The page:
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Here is the Elephant Miss Hannaford decorated- the colours will change a bit once it is fired in the kiln and the yellow plastic burns away.

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Miss Hannaford has learnt so much at the Wedgwood Museum archive that it is going to take some time to sort all the details out before she can finish her writing and research for her book.

Lucy goes around the world in 88 days: Day 59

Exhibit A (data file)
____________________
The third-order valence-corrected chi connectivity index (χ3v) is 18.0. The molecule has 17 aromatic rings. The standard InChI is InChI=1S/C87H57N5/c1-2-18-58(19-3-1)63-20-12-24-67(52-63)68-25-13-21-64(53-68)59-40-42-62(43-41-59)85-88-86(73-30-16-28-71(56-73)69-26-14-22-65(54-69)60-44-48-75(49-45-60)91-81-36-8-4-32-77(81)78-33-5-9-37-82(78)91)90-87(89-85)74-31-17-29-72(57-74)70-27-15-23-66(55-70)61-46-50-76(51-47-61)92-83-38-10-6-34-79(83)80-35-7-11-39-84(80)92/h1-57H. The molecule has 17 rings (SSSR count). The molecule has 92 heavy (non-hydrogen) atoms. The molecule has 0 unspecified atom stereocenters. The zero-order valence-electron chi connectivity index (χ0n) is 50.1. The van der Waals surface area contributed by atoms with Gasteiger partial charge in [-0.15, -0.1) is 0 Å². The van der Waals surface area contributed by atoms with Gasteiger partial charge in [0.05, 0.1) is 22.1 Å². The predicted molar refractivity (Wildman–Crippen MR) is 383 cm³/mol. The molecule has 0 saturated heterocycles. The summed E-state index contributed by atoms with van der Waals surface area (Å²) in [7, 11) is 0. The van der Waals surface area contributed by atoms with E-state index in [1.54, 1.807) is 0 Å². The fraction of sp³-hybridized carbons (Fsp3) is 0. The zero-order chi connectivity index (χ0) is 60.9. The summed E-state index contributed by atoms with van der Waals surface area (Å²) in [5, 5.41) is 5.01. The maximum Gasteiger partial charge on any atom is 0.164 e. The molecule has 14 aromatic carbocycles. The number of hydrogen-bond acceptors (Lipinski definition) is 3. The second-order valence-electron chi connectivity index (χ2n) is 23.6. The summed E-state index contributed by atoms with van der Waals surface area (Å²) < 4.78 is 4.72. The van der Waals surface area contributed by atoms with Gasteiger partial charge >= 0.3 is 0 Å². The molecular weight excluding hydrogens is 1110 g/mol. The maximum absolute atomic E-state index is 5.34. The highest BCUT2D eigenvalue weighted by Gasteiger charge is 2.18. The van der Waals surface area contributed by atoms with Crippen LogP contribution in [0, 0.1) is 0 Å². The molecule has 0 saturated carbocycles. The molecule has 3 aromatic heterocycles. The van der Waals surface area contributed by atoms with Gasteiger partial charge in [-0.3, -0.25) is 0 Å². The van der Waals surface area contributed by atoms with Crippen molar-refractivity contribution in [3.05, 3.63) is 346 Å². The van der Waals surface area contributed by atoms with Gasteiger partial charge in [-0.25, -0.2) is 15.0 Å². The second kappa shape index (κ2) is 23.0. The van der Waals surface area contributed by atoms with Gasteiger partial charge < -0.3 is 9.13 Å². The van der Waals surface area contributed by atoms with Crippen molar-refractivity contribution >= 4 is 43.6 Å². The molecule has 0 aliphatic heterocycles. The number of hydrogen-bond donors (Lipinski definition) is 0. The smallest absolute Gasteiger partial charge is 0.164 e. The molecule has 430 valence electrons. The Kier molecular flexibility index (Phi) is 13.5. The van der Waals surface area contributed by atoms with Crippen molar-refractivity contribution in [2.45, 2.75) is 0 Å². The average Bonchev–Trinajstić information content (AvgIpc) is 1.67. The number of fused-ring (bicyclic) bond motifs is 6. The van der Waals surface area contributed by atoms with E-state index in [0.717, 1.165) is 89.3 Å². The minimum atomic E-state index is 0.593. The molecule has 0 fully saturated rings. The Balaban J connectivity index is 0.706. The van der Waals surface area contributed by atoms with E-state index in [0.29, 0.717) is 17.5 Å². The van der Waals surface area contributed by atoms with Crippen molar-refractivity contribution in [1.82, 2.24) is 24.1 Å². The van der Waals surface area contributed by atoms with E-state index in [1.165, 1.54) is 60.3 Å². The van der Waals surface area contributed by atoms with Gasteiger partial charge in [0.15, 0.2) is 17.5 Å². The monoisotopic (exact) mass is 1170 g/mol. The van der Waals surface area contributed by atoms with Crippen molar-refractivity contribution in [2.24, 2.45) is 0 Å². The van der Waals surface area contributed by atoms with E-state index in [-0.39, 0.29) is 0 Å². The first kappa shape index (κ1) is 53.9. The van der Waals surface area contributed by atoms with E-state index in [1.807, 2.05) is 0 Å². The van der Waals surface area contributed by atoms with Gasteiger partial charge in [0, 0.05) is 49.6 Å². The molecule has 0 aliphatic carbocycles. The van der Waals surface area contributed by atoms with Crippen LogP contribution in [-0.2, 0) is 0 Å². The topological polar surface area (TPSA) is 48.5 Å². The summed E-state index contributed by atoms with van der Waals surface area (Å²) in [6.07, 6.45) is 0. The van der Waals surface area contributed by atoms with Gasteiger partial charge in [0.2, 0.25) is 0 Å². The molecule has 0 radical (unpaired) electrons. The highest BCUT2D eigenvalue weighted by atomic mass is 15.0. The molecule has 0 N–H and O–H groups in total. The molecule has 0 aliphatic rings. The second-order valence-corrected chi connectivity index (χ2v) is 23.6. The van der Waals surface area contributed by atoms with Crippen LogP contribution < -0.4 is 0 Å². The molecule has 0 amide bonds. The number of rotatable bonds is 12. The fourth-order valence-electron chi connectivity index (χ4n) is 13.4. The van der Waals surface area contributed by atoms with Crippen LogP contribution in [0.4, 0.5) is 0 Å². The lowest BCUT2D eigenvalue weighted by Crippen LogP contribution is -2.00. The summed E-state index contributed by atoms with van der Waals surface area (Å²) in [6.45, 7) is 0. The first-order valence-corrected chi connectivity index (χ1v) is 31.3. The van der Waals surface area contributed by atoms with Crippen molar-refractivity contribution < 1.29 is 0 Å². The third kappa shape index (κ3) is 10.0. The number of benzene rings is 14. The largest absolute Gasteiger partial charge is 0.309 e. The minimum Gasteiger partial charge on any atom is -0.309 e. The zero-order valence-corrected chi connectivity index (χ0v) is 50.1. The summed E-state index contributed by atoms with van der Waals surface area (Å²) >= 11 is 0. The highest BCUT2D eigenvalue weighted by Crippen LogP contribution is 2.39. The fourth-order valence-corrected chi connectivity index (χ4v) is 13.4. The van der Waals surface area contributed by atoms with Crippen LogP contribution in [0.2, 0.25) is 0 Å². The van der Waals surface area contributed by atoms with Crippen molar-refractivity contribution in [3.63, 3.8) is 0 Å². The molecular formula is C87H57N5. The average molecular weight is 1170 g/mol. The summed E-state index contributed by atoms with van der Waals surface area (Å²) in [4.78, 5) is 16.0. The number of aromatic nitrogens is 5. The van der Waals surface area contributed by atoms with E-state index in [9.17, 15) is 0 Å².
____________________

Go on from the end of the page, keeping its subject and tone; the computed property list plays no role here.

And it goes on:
Day 59: Monday 25th August
Today is a Bank Holiday here in England which means it is a Public Holiday for everybody and the archive where Miss Hannaford is researching is closed for the day. It is also the last week of summer school holidays for UK students- their new school year will start next week. It is very cold and rainy today- very much like Sydney so Miss Hannaford decided that we will go and visit the Gladstone Pottery Museum which is not far away from our hotel.

The Gladstone Pottery Museum is unlike every other museum we have visited during the last 2 months. Gladstone is the last surviving complete “Potbank” in the world. Before electricity, pottery was fired by using coal fired kilns. The kiln itself was kept in a special building called a bottle oven.